Banks moved closer to greater confidentiality for information they share with the Consumer Financial Protection Bureau after the U.S. Senate unanimously passed legislation to extend the protection.
Senators backed amending the Federal Deposit Insurance Act to give lenders assurance that providing information to the bureau wouldn’t automatically waive any privileged status. The measure would correct what lawmakers and the bureau agree was an oversight that left the rule -- already in place for other regulators out of the Dodd-Frank Act, which created the agency.
Senators agreed today to pass the bill by unanimous consent after Senator Jim DeMint, a South Carolina Republican who is stepping down next month, removed a procedural block on the measure. The House passed the bill on March 26 with bipartisan support.
The legislation, which now goes to President Barack Obama to be signed into law, should smooth the way for information-sharing between financial firms and the consumer bureau during regular examinations, L. Richard Fischer, a bank lawyer with Morrison & Foerster LLP in Washington, said in an interview.
Banks will still press the bureau to keep confidential the exam information in response to requests under the Freedom of Information Act or state attorneys general, Fischer said. “This legislation deals with the first issue,” he said.
Some lenders supervised by the bureau, which will examine banks with more than $10 billion in assets and some non-bank firms, objected to Jan. 4 guidance issued by the agency that said firms couldn’t withhold privileged information, such as that protected by the traditional attorney-client shield.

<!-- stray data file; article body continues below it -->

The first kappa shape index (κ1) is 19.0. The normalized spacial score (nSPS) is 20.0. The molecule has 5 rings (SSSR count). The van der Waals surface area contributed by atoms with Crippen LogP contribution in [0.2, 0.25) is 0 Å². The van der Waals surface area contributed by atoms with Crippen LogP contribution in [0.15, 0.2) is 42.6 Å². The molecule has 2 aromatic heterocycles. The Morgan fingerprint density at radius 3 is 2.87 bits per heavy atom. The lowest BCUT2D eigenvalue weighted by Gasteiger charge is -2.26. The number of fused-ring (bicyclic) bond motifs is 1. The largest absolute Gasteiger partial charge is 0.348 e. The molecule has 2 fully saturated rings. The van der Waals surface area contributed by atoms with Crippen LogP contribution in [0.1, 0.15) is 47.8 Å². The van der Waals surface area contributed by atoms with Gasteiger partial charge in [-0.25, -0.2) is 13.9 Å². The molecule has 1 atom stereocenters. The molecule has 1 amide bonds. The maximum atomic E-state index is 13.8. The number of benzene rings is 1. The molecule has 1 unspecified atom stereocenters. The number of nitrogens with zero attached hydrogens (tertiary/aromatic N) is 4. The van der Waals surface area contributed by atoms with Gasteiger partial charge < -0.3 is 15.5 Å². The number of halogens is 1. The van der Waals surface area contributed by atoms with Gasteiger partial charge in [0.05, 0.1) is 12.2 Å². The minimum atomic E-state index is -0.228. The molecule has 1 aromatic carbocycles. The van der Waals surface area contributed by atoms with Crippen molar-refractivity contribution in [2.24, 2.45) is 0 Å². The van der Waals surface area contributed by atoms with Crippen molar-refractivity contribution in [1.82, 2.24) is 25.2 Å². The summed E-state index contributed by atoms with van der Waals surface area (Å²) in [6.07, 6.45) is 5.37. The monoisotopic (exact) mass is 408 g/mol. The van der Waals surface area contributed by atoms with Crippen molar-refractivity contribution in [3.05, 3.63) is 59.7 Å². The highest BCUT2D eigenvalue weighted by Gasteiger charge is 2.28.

That led to worries on the part of banks that passing information to the consumer bureau could be interpreted as a waiver of privilege, and the information could eventually fall into the hands of private lawyers.
DeMint placed a “hold” on the bill, saying in July that he would remove it in return for a vote to repeal all of Dodd-Frank. After November elections that saw Obama win a second term and Democrats expand their Senate majority, DeMint softened his opposition and raised no objection to a procedural move today to advance the measure.
Senator Bob Corker, a Tennessee Republican, had previously opposed the privilege bill as well. He dropped his opposition in July after the inclusion of a measure that would remove the requirement that banks put placards on ATMs to notify customers of fees. Some banks have claimed that people have pried off the signs, and then sued banks for not having them.
The Senate also unanimously passed the ATM bill.